ASIA PACIFIC: Chinese travellers are becoming less sensitive to price abroad, new figures suggest, as good quality and authenticity grow in importance.

This is according to figures from Counter Intelligence Retail, whose March 2018 data shows that ‘cheaper price’ as a purchase driver dropped from 41% last year to 34%. In just one year, the low-price purchase driver was reduced to third in the list of most prominent drivers.

Said CiR Founder and President, Garry Stasiulevicuis, “pricing as a driver seems to have dropped back substantially in DF&TR while quality has come to the fore.” In fact, good quality was the top purchase driver with 40% of respondents agreeing, up two percentage points from the 2017 data, suggesting that consumers are increasingly seeking value.

Meanwhile, the reasons for shopping are becoming more nuanced. This year, item authenticity was the second most prominent purchase driver, at 36%, an indication that travellers remain wary of buying fake or counterfeit products.

A variety of reasons could explain these shifts, Stasiulevicuis added, it “could reflect improved shopper confidence due to the sustained strength of GDP growth in China translating to higher spending power. It may well also reflect the stronger spending now being seen in the Chinese domestic market”.

Overall, the kinds of holidays that China’s travellers are choosing are now more diverse, implying that travel is becoming a more accessible experience to the country’s growing middle class.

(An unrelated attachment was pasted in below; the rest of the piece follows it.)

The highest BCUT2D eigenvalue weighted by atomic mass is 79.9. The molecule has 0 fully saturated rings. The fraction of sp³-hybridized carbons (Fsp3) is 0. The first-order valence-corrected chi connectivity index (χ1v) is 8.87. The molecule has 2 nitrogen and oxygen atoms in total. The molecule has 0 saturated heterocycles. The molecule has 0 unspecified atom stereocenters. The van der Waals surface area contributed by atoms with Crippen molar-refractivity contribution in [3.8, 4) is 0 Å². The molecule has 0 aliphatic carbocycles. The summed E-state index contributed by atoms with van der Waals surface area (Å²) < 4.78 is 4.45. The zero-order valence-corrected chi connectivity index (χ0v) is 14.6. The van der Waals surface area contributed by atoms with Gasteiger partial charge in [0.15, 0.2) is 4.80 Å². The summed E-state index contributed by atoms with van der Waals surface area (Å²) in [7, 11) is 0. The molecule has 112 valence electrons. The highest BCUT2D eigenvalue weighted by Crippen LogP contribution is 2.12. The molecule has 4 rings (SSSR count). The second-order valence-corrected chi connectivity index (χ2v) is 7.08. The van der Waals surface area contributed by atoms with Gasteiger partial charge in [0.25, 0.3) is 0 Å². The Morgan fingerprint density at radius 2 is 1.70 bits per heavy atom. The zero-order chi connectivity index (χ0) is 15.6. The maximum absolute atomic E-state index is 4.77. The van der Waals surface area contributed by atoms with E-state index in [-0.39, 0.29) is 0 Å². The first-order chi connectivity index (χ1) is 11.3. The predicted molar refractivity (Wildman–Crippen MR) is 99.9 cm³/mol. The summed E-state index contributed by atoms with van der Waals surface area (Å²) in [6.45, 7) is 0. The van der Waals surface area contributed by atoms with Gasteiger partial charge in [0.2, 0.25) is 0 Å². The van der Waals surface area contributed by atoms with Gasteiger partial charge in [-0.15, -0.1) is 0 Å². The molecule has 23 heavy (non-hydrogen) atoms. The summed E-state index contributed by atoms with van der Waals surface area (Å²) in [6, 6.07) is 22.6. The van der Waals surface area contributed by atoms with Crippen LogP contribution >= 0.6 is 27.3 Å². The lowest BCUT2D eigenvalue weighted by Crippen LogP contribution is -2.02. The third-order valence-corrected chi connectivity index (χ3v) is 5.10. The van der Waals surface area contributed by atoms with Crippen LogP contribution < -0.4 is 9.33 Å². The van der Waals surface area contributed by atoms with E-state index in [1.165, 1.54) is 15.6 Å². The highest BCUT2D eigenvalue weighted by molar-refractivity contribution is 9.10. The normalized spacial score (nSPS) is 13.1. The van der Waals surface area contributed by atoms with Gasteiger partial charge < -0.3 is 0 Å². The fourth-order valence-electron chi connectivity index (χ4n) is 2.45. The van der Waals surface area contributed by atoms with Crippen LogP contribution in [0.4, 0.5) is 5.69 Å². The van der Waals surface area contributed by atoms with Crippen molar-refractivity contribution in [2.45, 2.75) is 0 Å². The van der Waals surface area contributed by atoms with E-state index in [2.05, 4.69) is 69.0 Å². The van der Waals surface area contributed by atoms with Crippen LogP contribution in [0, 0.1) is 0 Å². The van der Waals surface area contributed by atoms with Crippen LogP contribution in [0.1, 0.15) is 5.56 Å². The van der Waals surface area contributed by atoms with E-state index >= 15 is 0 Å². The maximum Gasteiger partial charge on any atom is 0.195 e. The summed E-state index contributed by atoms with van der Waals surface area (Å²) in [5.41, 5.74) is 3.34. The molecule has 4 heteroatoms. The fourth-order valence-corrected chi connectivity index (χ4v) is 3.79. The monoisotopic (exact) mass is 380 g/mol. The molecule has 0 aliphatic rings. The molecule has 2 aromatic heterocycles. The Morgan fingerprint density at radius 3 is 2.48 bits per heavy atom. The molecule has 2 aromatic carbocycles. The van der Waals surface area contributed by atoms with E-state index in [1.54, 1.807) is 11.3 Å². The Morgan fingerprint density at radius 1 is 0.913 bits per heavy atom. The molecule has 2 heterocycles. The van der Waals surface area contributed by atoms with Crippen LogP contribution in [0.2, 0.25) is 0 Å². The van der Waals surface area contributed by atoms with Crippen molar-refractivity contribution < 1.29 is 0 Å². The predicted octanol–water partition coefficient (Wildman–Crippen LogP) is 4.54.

This manifests in the CiR figures as a drop in souvenir hunters – though just under a fifth (18%) consider a memento an important purchase driver.

In the last year, surprising places have seen rising numbers of Chinese tourists, with Morocco, Turkey, the United Arab Emirates, the Czech Republic, Vietnam and Cambodia seeing a rise in demand.

Earlier, a report observed that among a sample of 3,000 travellers, key factors guiding destination choice included safety, historical/heritage value and being ‘on my bucket list’.

In November, Harrods boss Michael Ward told Campaign Asia that, in his experience “Asian shoppers don’t have that discount mentality. What they want is the very best of everything.”

While the experience of a Knightsbridge department store is a skewed indication, the economic might of the Chinese traveller is growing, just as more tourists begin to go further afield than Asia.

Data from 57 Chinese airports compiled by CiR shows that travel to the Americas, the Middle East, and Europe has grown by double digits year on year.

Sourced from Counter Intelligence Retail, Campaign Asia, WARC